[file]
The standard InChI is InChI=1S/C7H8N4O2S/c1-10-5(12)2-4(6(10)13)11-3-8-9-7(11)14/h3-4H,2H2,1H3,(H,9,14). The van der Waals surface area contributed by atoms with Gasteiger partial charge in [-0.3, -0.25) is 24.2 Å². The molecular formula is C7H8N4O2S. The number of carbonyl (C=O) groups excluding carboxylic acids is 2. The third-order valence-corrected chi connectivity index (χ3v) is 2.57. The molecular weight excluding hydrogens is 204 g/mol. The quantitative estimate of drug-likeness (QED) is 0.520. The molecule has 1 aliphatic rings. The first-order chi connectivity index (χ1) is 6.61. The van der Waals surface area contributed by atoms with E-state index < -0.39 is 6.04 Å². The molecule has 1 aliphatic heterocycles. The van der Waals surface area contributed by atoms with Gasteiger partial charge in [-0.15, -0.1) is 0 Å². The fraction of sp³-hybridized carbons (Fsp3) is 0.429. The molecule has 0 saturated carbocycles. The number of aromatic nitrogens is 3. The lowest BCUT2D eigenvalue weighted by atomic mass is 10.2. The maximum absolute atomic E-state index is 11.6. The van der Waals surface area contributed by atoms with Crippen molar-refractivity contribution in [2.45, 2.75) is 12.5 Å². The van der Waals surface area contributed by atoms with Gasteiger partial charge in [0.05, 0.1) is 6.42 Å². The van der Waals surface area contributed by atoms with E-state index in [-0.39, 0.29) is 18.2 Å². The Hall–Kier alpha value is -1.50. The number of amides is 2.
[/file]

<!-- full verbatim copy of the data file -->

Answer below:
The standard InChI is InChI=1S/C7H8N4O2S/c1-10-5(12)2-4(6(10)13)11-3-8-9-7(11)14/h3-4H,2H2,1H3,(H,9,14). The van der Waals surface area contributed by atoms with Gasteiger partial charge in [-0.3, -0.25) is 24.2 Å². The molecular formula is C7H8N4O2S. The number of carbonyl (C=O) groups excluding carboxylic acids is 2. The third-order valence-corrected chi connectivity index (χ3v) is 2.57. The molecular weight excluding hydrogens is 204 g/mol. The quantitative estimate of drug-likeness (QED) is 0.520. The molecule has 1 aliphatic rings. The first-order chi connectivity index (χ1) is 6.61. The van der Waals surface area contributed by atoms with E-state index < -0.39 is 6.04 Å². The molecule has 1 aliphatic heterocycles. The van der Waals surface area contributed by atoms with Gasteiger partial charge in [-0.15, -0.1) is 0 Å². The fraction of sp³-hybridized carbons (Fsp3) is 0.429. The molecule has 0 saturated carbocycles. The number of aromatic nitrogens is 3. The lowest BCUT2D eigenvalue weighted by atomic mass is 10.2. The maximum absolute atomic E-state index is 11.6. The van der Waals surface area contributed by atoms with Crippen molar-refractivity contribution in [2.45, 2.75) is 12.5 Å². The van der Waals surface area contributed by atoms with Gasteiger partial charge in [0.05, 0.1) is 6.42 Å². The van der Waals surface area contributed by atoms with E-state index in [-0.39, 0.29) is 18.2 Å². The Hall–Kier alpha value is -1.50. The number of amides is 2.